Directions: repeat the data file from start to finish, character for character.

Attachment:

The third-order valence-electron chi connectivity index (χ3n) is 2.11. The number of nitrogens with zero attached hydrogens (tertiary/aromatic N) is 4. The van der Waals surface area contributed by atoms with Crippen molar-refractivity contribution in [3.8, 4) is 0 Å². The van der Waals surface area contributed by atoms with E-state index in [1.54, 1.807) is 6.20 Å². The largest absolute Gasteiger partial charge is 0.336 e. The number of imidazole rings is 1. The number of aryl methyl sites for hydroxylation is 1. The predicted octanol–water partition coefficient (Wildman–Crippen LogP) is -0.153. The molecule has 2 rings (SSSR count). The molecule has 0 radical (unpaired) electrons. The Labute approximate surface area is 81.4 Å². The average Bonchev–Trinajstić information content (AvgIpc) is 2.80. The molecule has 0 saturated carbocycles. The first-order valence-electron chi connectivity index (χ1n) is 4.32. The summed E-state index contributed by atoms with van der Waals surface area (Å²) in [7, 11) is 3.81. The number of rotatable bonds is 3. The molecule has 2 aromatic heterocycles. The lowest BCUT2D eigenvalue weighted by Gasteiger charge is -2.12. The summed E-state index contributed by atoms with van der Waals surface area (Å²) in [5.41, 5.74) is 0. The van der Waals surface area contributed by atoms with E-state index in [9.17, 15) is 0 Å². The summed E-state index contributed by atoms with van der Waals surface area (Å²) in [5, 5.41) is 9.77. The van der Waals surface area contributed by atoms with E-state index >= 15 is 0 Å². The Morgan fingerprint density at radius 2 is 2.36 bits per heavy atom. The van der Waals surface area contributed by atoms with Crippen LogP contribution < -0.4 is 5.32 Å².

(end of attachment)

The third-order valence-electron chi connectivity index (χ3n) is 2.11. The number of nitrogens with zero attached hydrogens (tertiary/aromatic N) is 4. The van der Waals surface area contributed by atoms with Crippen molar-refractivity contribution in [3.8, 4) is 0 Å². The van der Waals surface area contributed by atoms with E-state index in [1.54, 1.807) is 6.20 Å². The largest absolute Gasteiger partial charge is 0.336 e. The number of imidazole rings is 1. The number of aryl methyl sites for hydroxylation is 1. The predicted octanol–water partition coefficient (Wildman–Crippen LogP) is -0.153. The molecule has 2 rings (SSSR count). The molecule has 0 radical (unpaired) electrons. The Labute approximate surface area is 81.4 Å². The average Bonchev–Trinajstić information content (AvgIpc) is 2.80. The molecule has 0 saturated carbocycles. The first-order valence-electron chi connectivity index (χ1n) is 4.32. The summed E-state index contributed by atoms with van der Waals surface area (Å²) in [7, 11) is 3.81. The number of rotatable bonds is 3. The molecule has 2 aromatic heterocycles. The lowest BCUT2D eigenvalue weighted by Gasteiger charge is -2.12. The summed E-state index contributed by atoms with van der Waals surface area (Å²) in [5.41, 5.74) is 0. The van der Waals surface area contributed by atoms with E-state index in [9.17, 15) is 0 Å². The summed E-state index contributed by atoms with van der Waals surface area (Å²) in [5, 5.41) is 9.77. The van der Waals surface area contributed by atoms with E-state index >= 15 is 0 Å². The Morgan fingerprint density at radius 2 is 2.36 bits per heavy atom. The van der Waals surface area contributed by atoms with Crippen LogP contribution < -0.4 is 5.32 Å².